For every ‘Fab Four’, there’s a Lennon and McCartney.
Australia’s attack has, over the last few years, been a relatively stable affair. The established quartet of Mitchell Starc, Pat Cummins, Josh Hazlewood and Nathan Lyon were the backbone of the side, even as batsmen came and went with relative frequency. It’s rare a bowling unit is so consistently selected that they get a nickname, almost a brand, but The Fab Four were afforded just that credit.
Yet this series, they’ve been broken up. For the first time in a while, Australia have had those four bowlers fit and available but have opted against selecting their most tried and tested unit. Until this Test that is, and for a while it looked like a mistake.
Mid-afternoon today, the game was drifting. Nathan Lyon was bowling too straight to Joe Root, allowing him to nurdle and accumulate with far too much ease on a turning track. Mitchell Starc was spraying it about, unable to get his radar right on a pitch where inaccuracy was always going to be punished. England were batting through the precious time that Australia need to force victory. The draw was favourite with WinViz, and it looked increasingly like rain was going to have a greater influence on this match than any one player. Then, shortly before tea, Tim Paine threw the ball to Pat Cummins.
Cummins’ spell, which started with three overs before the interval and then followed up with seven more after, was a colossal effort. He has never bowled as many overs on the trot in a Test innings, saving his moment of peak stamina for an Ashes Test threatening to wander away from Australia on a flat deck, with a four man attack if not crumbling then beginning to creak.
What’s more astounding is that this wasn’t a spell of third gear, line and length trundling. It was accurate, of course, but this was a spell of fiery, top gear fast bowling. An average speed of 139.74kph across those ten overs made it the fastest spell by an anyone other than Starc in this Test. Backing that accuracy and pace up with considerable movement off the deck (an average of 0.89° of seam movement, well above the match average) made it almost unplayable.
And so it seemed to England’s batsmen. In that 60-ball period, he forced 20 mistakes from Root and Burns, a third of his deliveries bringing an edge or a miss. The ball was leaping off the splice of Burns’ bat and looping into gaps, and when it wasn’t, the ball was flying past the edge. At no point did either Root or Burns look comfortable, and they were both absolutely set having batted all day. Cummins was making it look like they’d just walked out to bat.
And yet England almost got through it. Somehow, the onslaught from Cummins wasn’t enough to bring the breakthrough; he had hammered away at England and, for all his effort got nothing. Eventually, Burns couldn’t keep out a sharp short ball, but not one from the hand of Cummins.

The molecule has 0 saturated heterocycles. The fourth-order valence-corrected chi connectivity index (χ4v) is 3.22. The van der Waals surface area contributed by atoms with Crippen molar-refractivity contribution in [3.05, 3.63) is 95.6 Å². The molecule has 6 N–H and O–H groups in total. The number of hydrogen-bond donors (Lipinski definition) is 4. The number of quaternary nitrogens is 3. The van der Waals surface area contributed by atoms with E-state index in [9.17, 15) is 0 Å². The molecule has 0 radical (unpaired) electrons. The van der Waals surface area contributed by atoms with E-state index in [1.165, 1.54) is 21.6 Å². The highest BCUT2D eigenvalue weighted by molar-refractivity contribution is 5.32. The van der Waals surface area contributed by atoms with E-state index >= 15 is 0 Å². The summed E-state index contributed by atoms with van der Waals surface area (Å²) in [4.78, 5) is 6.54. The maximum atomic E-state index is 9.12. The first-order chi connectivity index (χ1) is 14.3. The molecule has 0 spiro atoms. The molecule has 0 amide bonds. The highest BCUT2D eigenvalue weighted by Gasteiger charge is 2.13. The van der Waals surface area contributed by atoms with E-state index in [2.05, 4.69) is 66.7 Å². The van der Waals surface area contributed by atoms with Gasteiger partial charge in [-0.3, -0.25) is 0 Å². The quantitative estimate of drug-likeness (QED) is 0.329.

The issue for England was that off the back of this onslaught, rather than there being a collective reduction in pressure, Australia went again. Their best bowler, Hazlewood, came and pushed at the open door – or rather, ran at it with full force.
Across this series, Hazlewood has pitched 45% of his deliveries on a good line and length. He doesn’t mess about. If you’re a batsman – particularly a right-hander, particularly one called Jason – then he’ll be at you, from the get go. As a bowler, he’s more than capable of getting you out with pressure alone, the cumulative suffocation of good ball after good ball. Rash shots follow, bad balls get wickets. We’ve seen it too many times to mention.
Yet today, he didn’t need to get wickets with the bad balls, because at the end of this outrageous cumulative pressure created by Cummins, he simply produced two absolute jaffas to remove Root and Roy. The first had a Wicket Probability of 33%, the second 32%; they were the two most dangerous balls he bowled all innings. With the light beginning to dim, the pressure on England heightening as the follow-on target became a more pertinent topic of conversation on air and in the stands, Australia’s attack leader unleashed two savage, missile-like full balls that would be good enough to take a wicket at almost any moment. Given all that had come before, Hazlewood could have burst England’s balloon with a pin. He opted for a machine gun.
There has been a lot of discussion around the selection of Australia’s seamers this summer. The deliberate tactical choice to try and “bowl dry”, limit the scoring of the opposition through accurate, slightly more defensive bowling, has been enough to keep Starc out of the side up to this point. The injury record of James Pattinson has been a hurdle to get over, albeit one identified well in advance. Peter Siddle has been a noble foil, and has completely performed his role as assigned, but has at times looked a little lacking in terms of penetration. Each of the likely support bowlers has had a mark against their name, some bigger than others.
But what we saw today was that, ultimately, it’s Cummins and Hazlewood who are the beating heart of this Australian attack. Their skills, versatile and durable in all conditions (as far as we can see), are strong enough that the call on that third seamer is not as pressurised as it could be. They bang away in the corridor outside off, they get just enough movement through the air and off the pitch but are, in no way, reliant on that movement. The luxury of being able to pick and choose horses for courses backup bowlers is testament to Australia’s quick bowling depth, but Cummins and Hazlewood stand far and away above the rest, and with them in the side Australia will, barring disaster, rarely need to rely on the others. When the vocals are as perfect as this, you don’t worry who is on drums.
Ben Jones is an analyst at CricViz.